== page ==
2.1. Inclusion

Inclusion criteria were papers that focused on videoconferencing for older adults in care homes, nursing homes, long-term care facilities, and homes for the aged or in residential care.

2.2. Exclusion

Exclusion criteria were papers that focused on technical architecture or cost or were aimed at the treatment of people <65; where the article was not available in English; and where the full text could not be acquired. Abstracts were screened to exclude papers where the results were aggregated with those derived from other settings, so the findings for long-term care could not easily be extracted; this included reviews. Where there were duplicate papers of a primary study, only the paper that had the most comprehensive information was included. Opinion pieces were also excluded.

Databases searched were Embase, Medline, Web of Science, and Cochrane Library Reviews. This was followed by a refined search using keywords and terms that were identified through existing literature. When using the database search fields, key words used to define the care home population were limited to the main topic of the article, intervention terms limited to the title, and publication date from 2000 to present day; this was due to the initial search highlighting a lack of relevant research prior to 2000. Search terms used were as follows.

2.2.1. Population

Care home OR Nursing home OR Residential care OR Residential facility OR Long term care OR old-age home OR old age home OR residential age care OR long-term care.

2.2.2. Intervention

Video conference OR videoconference OR Video OR videoconsult OR video consult OR videoteleconferenc OR video-teleconferenc

AND

E-health OR telehealth OR telecare OR interactive health communication OR teleconference OR teleconsultati OR telemonitor OR telepresence OR telediagnosi OR telesurveillance OR technology enabled care services OR digital health OR telemedicine.

Reference lists of included papers were searched for relevant further papers. Additional published evidence was identified by contacting experts in the field. Key experts at Airedale telehub (a provider of videoconferencing for care homes in North Yorkshire, UK) were contacted along with other sites that were known to have trialled videoconferencing in different contexts.

Of the included papers, 25% were checked by the second author, to validate the selection. The level of agreement was high, with only one paper being excluded as a result of validation. Both authors agreed that the paper did not fit the criteria for inclusion upon discussion.

3. Results

A total of 2889 articles were identified; duplicates were removed () leaving 2418 to be screened by title and abstract ( removed) (Figure 1). This left 390 to be screened by full text ( removed), resulting in 26 articles being identified for inclusion in this review.

Figure 1: Prisma of search results.

Data were extracted from the papers based on clinical purpose for using videoconferencing, which countries the research originated from, the study design, type of data collected, and outcomes reported.

3.1. Clinical Purpose of Use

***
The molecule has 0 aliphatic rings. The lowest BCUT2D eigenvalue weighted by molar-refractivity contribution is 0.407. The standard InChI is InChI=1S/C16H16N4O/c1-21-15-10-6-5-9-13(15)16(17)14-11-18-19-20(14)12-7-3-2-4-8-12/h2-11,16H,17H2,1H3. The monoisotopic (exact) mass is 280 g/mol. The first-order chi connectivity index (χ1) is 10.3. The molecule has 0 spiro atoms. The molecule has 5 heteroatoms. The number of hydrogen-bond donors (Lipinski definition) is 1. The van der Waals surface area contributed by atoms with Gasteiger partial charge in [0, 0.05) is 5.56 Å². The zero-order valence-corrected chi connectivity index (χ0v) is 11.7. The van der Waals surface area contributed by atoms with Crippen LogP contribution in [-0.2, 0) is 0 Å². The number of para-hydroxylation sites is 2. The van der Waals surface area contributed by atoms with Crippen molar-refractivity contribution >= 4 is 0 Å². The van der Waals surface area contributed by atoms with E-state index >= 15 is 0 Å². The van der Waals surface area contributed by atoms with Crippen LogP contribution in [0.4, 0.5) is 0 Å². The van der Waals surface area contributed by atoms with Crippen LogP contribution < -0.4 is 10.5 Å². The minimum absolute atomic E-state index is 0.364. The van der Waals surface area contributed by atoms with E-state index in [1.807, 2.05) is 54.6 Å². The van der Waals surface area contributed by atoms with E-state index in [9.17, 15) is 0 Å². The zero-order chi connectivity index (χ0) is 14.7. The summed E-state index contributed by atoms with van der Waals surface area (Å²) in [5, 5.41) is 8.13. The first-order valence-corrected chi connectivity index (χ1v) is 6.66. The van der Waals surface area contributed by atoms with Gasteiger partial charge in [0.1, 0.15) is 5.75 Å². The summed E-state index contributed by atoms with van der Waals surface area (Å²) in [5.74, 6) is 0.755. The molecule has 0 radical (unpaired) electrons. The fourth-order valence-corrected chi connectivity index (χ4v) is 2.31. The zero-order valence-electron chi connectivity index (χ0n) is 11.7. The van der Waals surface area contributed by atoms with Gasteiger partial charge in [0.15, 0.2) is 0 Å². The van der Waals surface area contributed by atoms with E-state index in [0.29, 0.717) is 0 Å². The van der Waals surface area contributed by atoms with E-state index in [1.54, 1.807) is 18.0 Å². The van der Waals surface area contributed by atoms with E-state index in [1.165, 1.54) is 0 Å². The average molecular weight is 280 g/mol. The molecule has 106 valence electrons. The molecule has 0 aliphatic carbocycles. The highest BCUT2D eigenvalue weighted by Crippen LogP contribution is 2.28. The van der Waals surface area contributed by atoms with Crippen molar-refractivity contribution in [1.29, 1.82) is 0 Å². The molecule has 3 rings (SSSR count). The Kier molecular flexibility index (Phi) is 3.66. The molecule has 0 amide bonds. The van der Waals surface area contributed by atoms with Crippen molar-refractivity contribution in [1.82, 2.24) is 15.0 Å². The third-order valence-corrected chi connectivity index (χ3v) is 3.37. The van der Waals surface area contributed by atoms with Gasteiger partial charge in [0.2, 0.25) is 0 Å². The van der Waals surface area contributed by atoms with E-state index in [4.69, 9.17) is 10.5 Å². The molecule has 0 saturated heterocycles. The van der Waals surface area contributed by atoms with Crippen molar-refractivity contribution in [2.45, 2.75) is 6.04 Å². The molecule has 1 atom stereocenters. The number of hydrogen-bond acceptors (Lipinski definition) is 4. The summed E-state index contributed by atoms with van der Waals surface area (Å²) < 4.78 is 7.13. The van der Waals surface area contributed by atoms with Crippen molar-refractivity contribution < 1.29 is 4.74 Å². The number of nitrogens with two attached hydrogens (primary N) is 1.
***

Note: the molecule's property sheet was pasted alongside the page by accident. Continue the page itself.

Table 1 shows the papers grouped by purpose of use. Eight papers reported the use of videoconferencing solely for health assessment, including wound assessment [38, 39]; assessing clinical changes in dementia patients [40]; general geriatric assessment [41]; assessments by allied health care professionals (dietetics, occupational therapy, physiotherapy, podiatry, and speech pathology) [42]; psychiatric assessments [43, 44]; and assessment of acute medical problems (mental status, abnormal laboratory values, or falls) [45].

Table 1: Papers grouped by clinical purpose of use.

Five research papers reported the use of videoconferencing for managing a clinical condition, through a health care professional based at a remote site, such as a hospital [4650], for example, mental health problems [50].

Two papers did not specify the purpose of use; one used secondary data to establish what health care specialists/doctors had been contacted via the system [33] and the second examined the relationship between the care home and technology provider and how this influenced the outcomes of videoconferencing [51].

In two papers that described videoconferencing being used for clinical support [52, 53], advice was sought by professionals from the remote site, with one paper examining reduction of hospital admissions in residents with Chronic Obstructive Pulmonary Disease (COPD) [52] and the other describing the use of videoconferencing to access a range of health care specialists based at one hospital. Specialists included rehabilitation doctors and orthopaedic surgeons [53]. One paper assessed the use of videoconferencing for diagnosis and its effectiveness in identifying undiagnosed dementia in residents [54].

Eight papers recounted research that had evaluated the use of videoconferencing for more than one purpose [31, 32, 5560], for example, both assessment and management [60]. Other combinations included assessment and treatment, patient education, management, and falls prevention [31]; diagnosis and developing a treatment plan [32, 56]; assessment and treatment [55]; assessment, review, prescriptions, and follow-up [57]; treatment, prescriptions, advice, referrals, and follow-up [58]; updating a remote team, reviewing care needs, and developing care plans [59]; follow-up and urgent review [60]; and teleeducation, telecounselling, and telemedicine [38].